Thanks so much for your comments and I can certainly see your points. I have heard many of the same comments from other small business owners in many industries. So many people have actually seen an uptick in activity in those areas that are already widely accepted as on-line activity but those like your industry still seem to be on the initial edge of acceptance. It is my concerted opinion that the awareness and acceptance of on-line service even in stereotypical "hands-on" services will continue to grow. I think this is one of those things that we will "never go back" on after we have somewhat controlled this particular pandemic.
Keep the Faith and keep plugging. As ALWAYS, the pioneers and those on the ground floor are always those that end up reaping the largest benefits.
Keep up the good work.
Keith Hall is the President and CEO for the National Association for the Self-Employed. He previously served as the National Tax Advisor for NASE where he offered tax advice to persons self-employed and micro-business owners. He is a certified public accountant and has been featured in The Wall Street Journal, The New York Times, The Washington Post and Good Housekeeping.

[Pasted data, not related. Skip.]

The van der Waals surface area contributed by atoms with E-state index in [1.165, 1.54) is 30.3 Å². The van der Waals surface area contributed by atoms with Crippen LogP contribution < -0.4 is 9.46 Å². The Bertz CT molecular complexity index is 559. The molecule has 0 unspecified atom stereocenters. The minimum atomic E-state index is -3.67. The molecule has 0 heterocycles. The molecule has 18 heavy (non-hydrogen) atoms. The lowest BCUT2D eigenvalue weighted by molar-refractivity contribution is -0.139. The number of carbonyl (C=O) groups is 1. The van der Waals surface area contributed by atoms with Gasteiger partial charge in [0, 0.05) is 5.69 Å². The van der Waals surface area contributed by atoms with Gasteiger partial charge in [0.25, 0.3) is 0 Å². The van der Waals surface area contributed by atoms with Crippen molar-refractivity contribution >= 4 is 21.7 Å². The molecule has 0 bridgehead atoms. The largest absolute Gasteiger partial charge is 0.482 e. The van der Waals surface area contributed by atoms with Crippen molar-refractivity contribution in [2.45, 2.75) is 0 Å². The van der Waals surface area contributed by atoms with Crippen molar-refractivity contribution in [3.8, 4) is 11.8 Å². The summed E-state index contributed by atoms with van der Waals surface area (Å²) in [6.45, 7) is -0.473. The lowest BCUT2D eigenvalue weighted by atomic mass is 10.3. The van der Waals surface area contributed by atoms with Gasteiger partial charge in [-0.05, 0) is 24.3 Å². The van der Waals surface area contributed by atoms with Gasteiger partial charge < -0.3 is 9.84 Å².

About the Contest: The purpose of the 2020 Make Your Move Contest is to help both business owners and aspiring business owners navigate and succeed through these difficult times. In addition to the chance of winning a meeting with Shark Tank's Daymond John and cash prizes, you'll have the opportunity to discuss key areas of business ownership and get advice from peers and leaders. Enter today! Ends 09/30/20. See Official Rules.